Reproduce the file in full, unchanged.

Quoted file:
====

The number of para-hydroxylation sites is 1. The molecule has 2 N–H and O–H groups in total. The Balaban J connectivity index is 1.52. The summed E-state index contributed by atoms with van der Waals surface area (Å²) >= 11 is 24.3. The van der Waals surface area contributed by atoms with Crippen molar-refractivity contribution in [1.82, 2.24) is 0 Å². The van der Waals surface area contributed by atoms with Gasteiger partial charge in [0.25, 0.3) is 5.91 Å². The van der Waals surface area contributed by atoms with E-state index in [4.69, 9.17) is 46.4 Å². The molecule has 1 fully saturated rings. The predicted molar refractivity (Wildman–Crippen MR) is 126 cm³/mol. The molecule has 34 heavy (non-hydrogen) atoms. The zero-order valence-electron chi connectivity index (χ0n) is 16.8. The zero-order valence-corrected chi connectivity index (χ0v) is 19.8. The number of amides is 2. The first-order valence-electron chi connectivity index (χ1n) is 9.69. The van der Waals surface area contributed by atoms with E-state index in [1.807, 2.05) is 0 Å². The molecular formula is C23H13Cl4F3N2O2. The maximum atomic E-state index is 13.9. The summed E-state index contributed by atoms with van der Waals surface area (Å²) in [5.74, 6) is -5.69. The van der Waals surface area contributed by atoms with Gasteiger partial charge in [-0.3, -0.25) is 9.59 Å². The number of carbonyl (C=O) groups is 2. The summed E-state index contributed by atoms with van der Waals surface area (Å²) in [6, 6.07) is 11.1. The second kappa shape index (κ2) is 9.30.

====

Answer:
The number of para-hydroxylation sites is 1. The molecule has 2 N–H and O–H groups in total. The Balaban J connectivity index is 1.52. The summed E-state index contributed by atoms with van der Waals surface area (Å²) >= 11 is 24.3. The van der Waals surface area contributed by atoms with Crippen molar-refractivity contribution in [1.82, 2.24) is 0 Å². The van der Waals surface area contributed by atoms with Gasteiger partial charge in [0.25, 0.3) is 5.91 Å². The van der Waals surface area contributed by atoms with E-state index in [4.69, 9.17) is 46.4 Å². The molecule has 1 fully saturated rings. The predicted molar refractivity (Wildman–Crippen MR) is 126 cm³/mol. The molecule has 34 heavy (non-hydrogen) atoms. The zero-order valence-electron chi connectivity index (χ0n) is 16.8. The zero-order valence-corrected chi connectivity index (χ0v) is 19.8. The number of amides is 2. The first-order valence-electron chi connectivity index (χ1n) is 9.69. The van der Waals surface area contributed by atoms with E-state index in [1.807, 2.05) is 0 Å². The molecular formula is C23H13Cl4F3N2O2. The maximum atomic E-state index is 13.9. The summed E-state index contributed by atoms with van der Waals surface area (Å²) in [5.74, 6) is -5.69. The van der Waals surface area contributed by atoms with Gasteiger partial charge in [-0.3, -0.25) is 9.59 Å². The number of carbonyl (C=O) groups is 2. The summed E-state index contributed by atoms with van der Waals surface area (Å²) in [6, 6.07) is 11.1. The second kappa shape index (κ2) is 9.30.